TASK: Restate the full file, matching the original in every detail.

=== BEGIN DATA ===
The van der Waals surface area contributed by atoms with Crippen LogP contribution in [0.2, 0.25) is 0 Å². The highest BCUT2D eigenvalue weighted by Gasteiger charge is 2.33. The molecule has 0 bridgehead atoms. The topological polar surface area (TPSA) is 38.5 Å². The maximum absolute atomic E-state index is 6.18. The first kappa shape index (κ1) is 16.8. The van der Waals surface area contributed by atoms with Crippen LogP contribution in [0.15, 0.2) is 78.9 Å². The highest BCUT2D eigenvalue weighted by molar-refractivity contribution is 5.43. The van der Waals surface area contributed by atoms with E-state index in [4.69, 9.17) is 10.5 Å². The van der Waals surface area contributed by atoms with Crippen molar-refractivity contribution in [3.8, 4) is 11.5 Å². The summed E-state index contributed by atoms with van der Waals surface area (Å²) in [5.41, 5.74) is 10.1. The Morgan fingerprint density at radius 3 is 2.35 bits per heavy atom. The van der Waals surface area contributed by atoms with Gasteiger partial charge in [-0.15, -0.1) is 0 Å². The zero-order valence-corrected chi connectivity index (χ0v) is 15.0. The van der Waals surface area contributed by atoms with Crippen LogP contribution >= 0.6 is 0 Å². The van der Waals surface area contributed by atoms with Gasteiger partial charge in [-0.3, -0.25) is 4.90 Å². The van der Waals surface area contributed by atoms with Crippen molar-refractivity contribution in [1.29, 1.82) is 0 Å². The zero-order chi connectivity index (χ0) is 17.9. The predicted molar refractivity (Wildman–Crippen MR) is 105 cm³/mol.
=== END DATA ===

The van der Waals surface area contributed by atoms with Crippen LogP contribution in [0.2, 0.25) is 0 Å². The highest BCUT2D eigenvalue weighted by Gasteiger charge is 2.33. The molecule has 0 bridgehead atoms. The topological polar surface area (TPSA) is 38.5 Å². The maximum absolute atomic E-state index is 6.18. The first kappa shape index (κ1) is 16.8. The van der Waals surface area contributed by atoms with Crippen LogP contribution in [0.15, 0.2) is 78.9 Å². The highest BCUT2D eigenvalue weighted by molar-refractivity contribution is 5.43. The van der Waals surface area contributed by atoms with E-state index in [4.69, 9.17) is 10.5 Å². The van der Waals surface area contributed by atoms with Crippen molar-refractivity contribution in [3.8, 4) is 11.5 Å². The summed E-state index contributed by atoms with van der Waals surface area (Å²) in [5.41, 5.74) is 10.1. The Morgan fingerprint density at radius 3 is 2.35 bits per heavy atom. The van der Waals surface area contributed by atoms with Gasteiger partial charge in [-0.15, -0.1) is 0 Å². The zero-order valence-corrected chi connectivity index (χ0v) is 15.0. The van der Waals surface area contributed by atoms with Crippen LogP contribution >= 0.6 is 0 Å². The van der Waals surface area contributed by atoms with Gasteiger partial charge in [-0.3, -0.25) is 4.90 Å². The van der Waals surface area contributed by atoms with Crippen molar-refractivity contribution in [1.29, 1.82) is 0 Å². The zero-order chi connectivity index (χ0) is 17.9. The predicted molar refractivity (Wildman–Crippen MR) is 105 cm³/mol.